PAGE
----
Cyanoacrylate is the generic name for substances such as methyl-2-cyanoacrylate, which is typically sold under trademarks like Superglue and Krazy Glue, and 2-octyl cyanoacrylate, which is used in medical glues such as Dermabond and Traumaseal. Cyanoacrylate adhesives are sometimes known as "instant adhesives". The acronym "CA" is quite commonly used for industrial grades. In radio control, cyanoacrylates are used for repair and assembly of both foam and built-up model aircraft. They are also used for securing tires to wheels on R/C cars and trucks (see below) and may be used for general repair of any type of model. Special, odorless CA must be used on foam aircraft as regular Krazy Glue-types will attack and dissolve the foam.
Cyanoacrylate was discovered during World War II when searching for a way to make synthetic gun-sights (a substitute for spider silk). It did not solve this problem, since it stuck to all the apparatus used to handle it. Later it was developed into a more useful form by the Eastman Kodak company in 1958. The term is now used to refer to a range of adhesives based on similar chemistry.
The use of cyanoacrylate glues in medicine was considered fairly early on. Eastman Kodak and Ethicon began studying whether the glues could be used to hold human tissue together for surgery. In 1964 Eastman submitted an application to use cyanoacrylate glues to seal wounds to the United States Food and Drug Administration (FDA). Soon afterward, the glue did find use in Vietnam--reportedly in 1966 cyanoacrylates were tested on-site by a specially trained surgical team, with impressive results.
In its liquid form, cyanoacrylate consists of monomers of cyanoacrylate molecules. Methyl-2-cyanoacrylate (CH2=C(CN)COOCH3 or C5H5NO2) has a molecular weight equal to 111.1, a flashpoint of 79 ºC, and a density of 1.1 times the density of common water (H2O). Ethyl-2-cyanoacrylate (C6H7NO2) has a molecular weight equal to 125 and a flashpoint of 75 °C.
Generally, cyanoacrylate is an acrylic resin which rapidly polymerize in the presence of water (specifically hydroxide ions), forming long, strong chains, joining the bonded surfaces together. Because the presence of moisture causes the glue to set up, exposure to moisture in the air can cause a tube or bottle of glue to become unusable over time. To prevent an opened container of glue from setting before use, it must be stored in an airtight jar or bottle with a package of silica gel.
Another important trait is that cyanoacrylate sets up fast, often in less than a minute. A normal bond reaches full strength in two hours, and is waterproof. There are also accelerants that can force a set-up as fast as two or three seconds, at some loss of strength. These acccelerants, commonly referred to as "kickers," make the use of cyanoacrylates possible in assembling R/C model aircraft.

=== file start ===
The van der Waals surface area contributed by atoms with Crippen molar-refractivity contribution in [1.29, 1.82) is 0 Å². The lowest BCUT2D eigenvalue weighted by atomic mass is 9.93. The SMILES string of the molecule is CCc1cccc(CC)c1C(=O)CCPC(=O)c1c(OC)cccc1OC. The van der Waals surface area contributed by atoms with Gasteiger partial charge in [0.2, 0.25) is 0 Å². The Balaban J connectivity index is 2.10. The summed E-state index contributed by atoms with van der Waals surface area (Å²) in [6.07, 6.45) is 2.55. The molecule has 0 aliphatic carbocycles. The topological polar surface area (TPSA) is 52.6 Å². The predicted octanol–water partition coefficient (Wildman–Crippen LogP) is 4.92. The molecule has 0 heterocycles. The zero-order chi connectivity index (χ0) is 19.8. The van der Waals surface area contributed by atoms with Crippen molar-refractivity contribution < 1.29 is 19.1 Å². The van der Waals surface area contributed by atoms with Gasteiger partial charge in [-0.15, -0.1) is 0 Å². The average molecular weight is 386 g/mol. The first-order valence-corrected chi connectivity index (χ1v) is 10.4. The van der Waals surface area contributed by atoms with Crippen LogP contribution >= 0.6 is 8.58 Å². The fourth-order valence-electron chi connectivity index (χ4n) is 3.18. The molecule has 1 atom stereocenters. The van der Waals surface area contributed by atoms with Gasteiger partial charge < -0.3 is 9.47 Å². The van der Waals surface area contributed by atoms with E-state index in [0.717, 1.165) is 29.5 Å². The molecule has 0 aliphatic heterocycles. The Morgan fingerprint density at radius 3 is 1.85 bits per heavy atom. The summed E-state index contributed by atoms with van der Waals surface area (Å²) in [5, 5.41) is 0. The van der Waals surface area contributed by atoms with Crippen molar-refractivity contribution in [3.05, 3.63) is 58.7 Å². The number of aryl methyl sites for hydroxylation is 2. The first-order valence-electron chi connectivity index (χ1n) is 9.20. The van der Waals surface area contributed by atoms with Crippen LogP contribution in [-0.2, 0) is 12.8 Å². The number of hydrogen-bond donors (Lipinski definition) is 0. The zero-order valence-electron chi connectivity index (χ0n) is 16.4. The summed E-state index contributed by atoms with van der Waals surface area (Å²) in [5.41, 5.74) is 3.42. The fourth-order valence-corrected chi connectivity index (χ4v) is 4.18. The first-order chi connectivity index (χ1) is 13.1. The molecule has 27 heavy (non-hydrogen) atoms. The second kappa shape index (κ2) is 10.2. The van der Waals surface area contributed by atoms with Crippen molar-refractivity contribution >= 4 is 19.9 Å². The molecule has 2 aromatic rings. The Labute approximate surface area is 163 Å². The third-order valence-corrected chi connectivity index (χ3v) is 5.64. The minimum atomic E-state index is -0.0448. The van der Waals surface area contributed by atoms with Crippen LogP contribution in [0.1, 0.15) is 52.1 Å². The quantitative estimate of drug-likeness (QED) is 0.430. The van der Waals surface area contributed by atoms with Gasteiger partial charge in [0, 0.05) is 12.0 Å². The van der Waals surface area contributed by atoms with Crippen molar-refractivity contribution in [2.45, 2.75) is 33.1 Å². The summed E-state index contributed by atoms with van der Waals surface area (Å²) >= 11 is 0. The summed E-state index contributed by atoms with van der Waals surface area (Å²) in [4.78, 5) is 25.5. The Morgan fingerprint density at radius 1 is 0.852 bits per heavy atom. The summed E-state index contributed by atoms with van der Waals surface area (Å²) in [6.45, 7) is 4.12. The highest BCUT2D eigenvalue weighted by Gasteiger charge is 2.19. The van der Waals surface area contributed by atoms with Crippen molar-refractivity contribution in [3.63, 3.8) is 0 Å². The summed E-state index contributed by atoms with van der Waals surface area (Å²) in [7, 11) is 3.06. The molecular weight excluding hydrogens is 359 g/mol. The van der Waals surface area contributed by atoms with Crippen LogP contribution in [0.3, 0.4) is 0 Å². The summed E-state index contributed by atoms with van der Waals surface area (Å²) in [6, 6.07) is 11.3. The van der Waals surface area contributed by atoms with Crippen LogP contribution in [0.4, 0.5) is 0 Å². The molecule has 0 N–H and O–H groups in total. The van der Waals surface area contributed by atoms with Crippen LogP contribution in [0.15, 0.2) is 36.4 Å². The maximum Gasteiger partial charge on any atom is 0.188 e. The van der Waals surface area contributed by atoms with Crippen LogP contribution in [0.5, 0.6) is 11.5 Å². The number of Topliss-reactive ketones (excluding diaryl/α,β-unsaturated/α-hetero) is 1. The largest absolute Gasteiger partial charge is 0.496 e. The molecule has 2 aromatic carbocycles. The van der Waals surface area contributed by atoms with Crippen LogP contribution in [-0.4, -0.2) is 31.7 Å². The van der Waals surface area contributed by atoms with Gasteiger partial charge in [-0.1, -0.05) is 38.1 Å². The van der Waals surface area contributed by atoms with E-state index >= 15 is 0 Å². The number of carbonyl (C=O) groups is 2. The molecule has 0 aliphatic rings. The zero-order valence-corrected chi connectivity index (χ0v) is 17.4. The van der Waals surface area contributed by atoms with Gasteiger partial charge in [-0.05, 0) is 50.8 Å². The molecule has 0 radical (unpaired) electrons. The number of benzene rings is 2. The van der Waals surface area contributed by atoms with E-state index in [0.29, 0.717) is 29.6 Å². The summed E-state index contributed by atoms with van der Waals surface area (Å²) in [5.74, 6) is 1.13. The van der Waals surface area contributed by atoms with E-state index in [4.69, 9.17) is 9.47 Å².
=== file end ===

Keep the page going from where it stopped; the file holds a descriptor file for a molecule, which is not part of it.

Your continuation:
Acetone, which is found in nail polish remover, is a commonly available solvent capable of softening cured super glue.
Cold temperatures cause cyanoacrylate to become brittle. Cyanoacrylate's bond can be weakened, allowing disassembly, by placing a glued object in a household freezer for several hours.
Cyanoacrylate is a tenacious adhesive, particularly when used to bond non-porous materials or those that contain minute traces of water. As such it is very good at bonding body tissue, and while this effect can be a nuisance (or even dangerous) for everyday use, it has been exploited for the benefit of sutureless surgery. This technique was shown in the werewolf film Dog Soldiers, where Sean Pertwee's character get his guts repaired with a large tube of Superglue.
Cyanoacrylates are often used to assemble prototype electronics and as retention dressings for nuts and bolts. Their effectiveness in bonding metal and general versatility have also made them popular amongst scale model, miniatures and R/C hobbyists.
One non-adhesive use for cyanoacrylate is as a forensic tool. Fumes from warmed CA can develop latent fingerprints on surfaces. The invisible fingerprint residues react with the CA fumes and atmospheric moisture to become visible and can then be recorded. This technique was shown in the film Beverly Hills Cop II.
In RC, the most common use for Cyanoacrylate on land vehicles is bonding the tires to the rims. Because RC vehicle tires are not pneumatically inflated, there is no pressure to hold the tire to the rim. In addition, RC tires don't have a tire bead in the sense that 1:1 vehicles do. Instead of a strong, inflexible bead, there is just a flat strip of flexible rubber that provides a bonding surface for the glue. If the tires weren't glued to the rims, they would slip under acceleration and be prone to being pulled off the rim, especially while turning.